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The Hillsborough Soccer Tragedy: Who is Responsible?

Liverpool fans desperately try to climb the fence to reach the safety of the pitch while being stopped by the police. – Fair Use

Who was responsible for the deaths of 96 people and the hundreds injured in the collapse of stands at a soccer match in England in 1989? A jury at the Preston Crown Court in England last week exonerated David Duckenfield for responsibility for the Hillsborough tragedy. A 1991 inquiry said it was accidental and not caused by the rush of Liverpool fans; a 2016 inquest said it was disorganization and negligence by the police who ordered one of the exit gates to be opened, and David Duckenfield, the match commander for the local police, was judged not guilty.

When the verdict was announced, the son of one of the victims stood up and said: “I would like to know who is responsible for my father’s death, because someone is.” Who was that someone? The victims’ relatives still want to know.

One can understand the feeling of the victims’ families. Thirty years after the worst stadium related disaster in British sports history, the exact cause of the tragedy has yet to be legally determined. Was it the fans rushing into the stadium and undisciplined behavior during the match? Was it the insufficient organization by those responsible for such an important Football Association (FA) Cup semifinal? Or was it the fatal decision by the police and their commander to open the exit gate?

So far, after thirty years and three investigations, none of the above has answered the question: “Who was responsible?”

Without minimizing the feelings of the victims’ relatives, one could ask why it is necessary to find “someone” responsible. In the case of a New Zealand airplane crash, the organigram of the company that developed the plane was deemed responsible. No individual, no someone, was held responsible. In a famous hypothetical case, the philosopher Virginia Held asked if a random collection of individuals can be held responsible for not organizing to overcome a mugger in a subway car, assuming that only be organizing can the mugger be overcome. No individual could do the job.

Finger pointing about individual responsibility is common. Much attention is now focused on Boeing and the Federal Aviation Administration (FAA) for the crashes of two Boeing 737 MAX planes after two planes went down within five months leaving 346 dead. Since the grounding of all 737 MAX planes, 8600 weekly flights have been cancelled across 59 airlines. And the cries of “Who was responsible?” have been loud and clear: Boeing or the FAA?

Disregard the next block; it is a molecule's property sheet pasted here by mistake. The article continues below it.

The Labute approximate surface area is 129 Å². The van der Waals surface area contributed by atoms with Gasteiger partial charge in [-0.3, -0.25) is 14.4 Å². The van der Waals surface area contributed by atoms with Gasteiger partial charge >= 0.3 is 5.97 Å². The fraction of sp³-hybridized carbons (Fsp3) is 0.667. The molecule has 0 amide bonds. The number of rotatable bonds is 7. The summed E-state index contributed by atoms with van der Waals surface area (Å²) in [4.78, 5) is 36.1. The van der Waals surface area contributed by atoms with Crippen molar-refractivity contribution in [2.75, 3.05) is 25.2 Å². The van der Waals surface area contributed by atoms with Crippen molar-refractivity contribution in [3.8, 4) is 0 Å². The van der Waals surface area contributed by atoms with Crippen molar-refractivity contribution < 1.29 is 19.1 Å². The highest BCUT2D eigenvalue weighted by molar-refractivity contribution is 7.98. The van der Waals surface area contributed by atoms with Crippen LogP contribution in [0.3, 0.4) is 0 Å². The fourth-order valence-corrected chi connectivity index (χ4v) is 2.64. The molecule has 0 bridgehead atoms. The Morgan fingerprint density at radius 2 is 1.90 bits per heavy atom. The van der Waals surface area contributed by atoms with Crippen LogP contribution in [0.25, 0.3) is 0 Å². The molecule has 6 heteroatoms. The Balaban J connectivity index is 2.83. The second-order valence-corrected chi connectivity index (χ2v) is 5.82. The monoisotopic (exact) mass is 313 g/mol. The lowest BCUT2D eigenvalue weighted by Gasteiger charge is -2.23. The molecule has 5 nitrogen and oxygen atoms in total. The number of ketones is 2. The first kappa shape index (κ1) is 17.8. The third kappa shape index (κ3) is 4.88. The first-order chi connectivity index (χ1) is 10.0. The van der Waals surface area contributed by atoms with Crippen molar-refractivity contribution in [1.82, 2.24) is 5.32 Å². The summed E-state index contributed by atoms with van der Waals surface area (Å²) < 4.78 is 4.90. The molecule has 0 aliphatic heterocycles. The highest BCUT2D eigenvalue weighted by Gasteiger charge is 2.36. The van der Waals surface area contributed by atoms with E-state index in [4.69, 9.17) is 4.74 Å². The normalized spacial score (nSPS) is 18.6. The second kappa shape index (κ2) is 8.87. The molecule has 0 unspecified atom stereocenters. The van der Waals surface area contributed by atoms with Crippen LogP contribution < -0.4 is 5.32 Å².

But does the answer to “Who was responsible?” have to be someone? Do we have to individualize the guilt? The mother of one of the victims of the Hillsborough disaster said: “Ninety-six people were unlawfully killed, and yet not one person is accountable.” She added: “The question I would like to ask all of you, and people within the system, is: Who put 96 people in their graves? Who is accountable?”

The mother of two teenage girls who died in the crush lamented: “We have got to live the rest of our lives knowing our loved ones were unlawfully killed and nobody will be accountable for that unlawful killing. That can’t be right.” But who was it? “I blame the system that is so morally wrong in this country,” the mother said at a news conference after the not guilty verdict was announced. “If it wasn’t him [Duckenfield], who was it?

Since the initial coroner’s report gave the cause as “accidental death,” the families of the victims have fought to have more facts revealed. It was determined by subsequent reports that the police had filed false stories, trying to cover up some of their negligence. The relatives fought and won further investigations. After the 2012 report came out, British Prime Minister David Cameron apologized in parliament. More information has come out with each investigation and trial.

The final responsibility for the disaster has yet to be determined. It seems that the not guilty verdict of the police commander will be the last trial to determine accountability. The decision has not given a definitive answer to “Who was responsible?” The victims’ relatives still have no answer, if there is one.

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Daniel Warner is the author of An Ethic of Responsibility in International Relations. (Lynne Rienner). He lives in Geneva.

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